After the ‘discovery’ of the marijuana, the police conducted neither a search of the car nor a body search of the detainee. It appears it did not occur to them to check, for example, whether there were more bags of drugs in the boot of the car. Evidently, the police were sure they had ‘discovered’ everything that could be of interest to them.
The only evidence Kochesokov picked the marijuana himself and kept it for six months was testimony which he retracted. Moreover, the testimony he gave is also contradictory: the report of his interrogation says Kochesokov kept the drugs in his car, but his initial confession states he kept them near where they grew. Martin Kochesokov retracted these statements in June 2019 and the investigation continued for more than a year afterwards. Therefore, the investigation had plenty of time to confirm the prosecution’s version of how the accused picked and stored the drugs. That this was not done is further confirmation of the defence’s version that the drugs were planted.
Why Memorial believes the prosecution is politically motivated
The claim that anti-extremism police received information that Kochesokov was involved in drugs is based solely on the words of Murat Gonov, an officer from this division. Moreover, the division’s mandate does not include combating drug trafficking. However, it is known to prosecute members of the opposition. Gonov indirectly confirmed this in court when, responding to a question as to why a report of the crime came to his division, he said: ‘He [Kochesokov] was engaged in civil society activities.’
A week before he was arrested, Martin Kochesokov made public a threatening visit his family had received from a local government official. His father explained in court that the visitor was Andzor Akhobekov, a deputy district head in Kabardino-Balkaria, who demanded that his parents ‘stop their son’s activities,’ or else he ‘would be jailed’ or ‘could go missing.’ Akhobekov said he had been ‘given instructions “from above” to talk to them.’ In court Kochesokov added that Akhobekov had then told him that his words at a round table were perceived by the leaders of the Republic of Kabardino-Balkaria as a coup attempt, that the ‘the three top people’ of the republic had summoned him [Akhobekov] and instructed him to inform Martin and his parents to ‘slow down his activities’ otherwise he would be jailed for 15 years or would ‘disappear.’ Akhobekov confirmed he had visited the Kochesokov family, but claimed this was on his own initiative (which does not seem plausible, in Memorial’s view) for a ‘prophylactic talk.’ According to Akhobekov, Martin spoke critically of the authorities. The official perceived this as a ‘threat to the constitutional foundations of the state and a danger for Martin himself.’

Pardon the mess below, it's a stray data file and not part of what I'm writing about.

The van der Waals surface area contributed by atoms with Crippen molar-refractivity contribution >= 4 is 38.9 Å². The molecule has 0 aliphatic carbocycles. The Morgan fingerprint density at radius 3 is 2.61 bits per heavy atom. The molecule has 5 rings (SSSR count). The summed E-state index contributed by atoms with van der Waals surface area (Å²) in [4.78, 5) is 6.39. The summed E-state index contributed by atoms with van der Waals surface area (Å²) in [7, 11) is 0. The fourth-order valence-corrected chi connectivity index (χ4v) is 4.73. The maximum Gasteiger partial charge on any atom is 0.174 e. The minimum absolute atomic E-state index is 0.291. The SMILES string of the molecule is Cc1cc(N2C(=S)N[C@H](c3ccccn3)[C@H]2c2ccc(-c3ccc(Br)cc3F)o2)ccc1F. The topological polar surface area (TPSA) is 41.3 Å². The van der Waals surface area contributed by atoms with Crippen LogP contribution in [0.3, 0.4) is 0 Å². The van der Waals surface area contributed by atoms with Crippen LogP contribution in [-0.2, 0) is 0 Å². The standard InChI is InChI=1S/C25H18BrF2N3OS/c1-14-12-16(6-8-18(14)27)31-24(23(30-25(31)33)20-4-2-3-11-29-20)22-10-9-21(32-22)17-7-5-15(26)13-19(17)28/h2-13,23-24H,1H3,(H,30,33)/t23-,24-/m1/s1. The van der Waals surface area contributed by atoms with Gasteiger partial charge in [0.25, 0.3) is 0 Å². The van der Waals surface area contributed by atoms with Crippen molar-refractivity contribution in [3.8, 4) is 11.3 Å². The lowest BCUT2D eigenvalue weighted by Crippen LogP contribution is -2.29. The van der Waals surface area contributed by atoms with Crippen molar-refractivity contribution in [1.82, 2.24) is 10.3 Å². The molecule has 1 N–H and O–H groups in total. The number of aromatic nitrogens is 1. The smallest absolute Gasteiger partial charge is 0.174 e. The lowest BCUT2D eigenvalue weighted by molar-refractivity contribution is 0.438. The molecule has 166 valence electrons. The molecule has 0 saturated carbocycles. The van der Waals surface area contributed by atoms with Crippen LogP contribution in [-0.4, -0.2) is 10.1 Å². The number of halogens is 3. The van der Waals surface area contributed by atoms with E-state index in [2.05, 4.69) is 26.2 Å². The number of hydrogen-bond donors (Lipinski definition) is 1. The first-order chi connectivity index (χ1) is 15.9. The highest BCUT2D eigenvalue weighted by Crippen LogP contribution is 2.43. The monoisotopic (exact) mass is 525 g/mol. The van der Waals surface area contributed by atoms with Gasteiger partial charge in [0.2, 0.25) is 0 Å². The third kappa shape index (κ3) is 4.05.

On 8 June 2019 Khabze’s offices were searched. Among the activists arrested was Azamat Shormanov, who said: ‘They asked us if we were involved with foreign agents and what the Democratic Congress is all about.’ Electronic media were seized both from Kochesokov’s home and from Khabze’s offices. In court, an officer of the anti-extremism police division refused to explain what this had to do with the drugs, claiming it was a state secret.
On 16 May 2019 Khabze and the Democratic Congress held a roundtable on federalism. During the discussion, some participants criticised the authorities and voiced the view that more powers should be delegated to the Federation’s constituent entities. In April 2019 Martin Kochesokov criticised the banning of a motor rally on Circassian Flag Day and the Russian authorities’ attitude towards members of the Circassian diaspora who return to the republic.
Recognition of an individual as a political prisoner or as a victim of politically motivated prosecution does not imply Memorial Human Rights Centre agrees with, or approves of, their views, statements, or actions.
More information about the position of Memorial regarding this case is available on our website.
Translated by Simon Cosgrove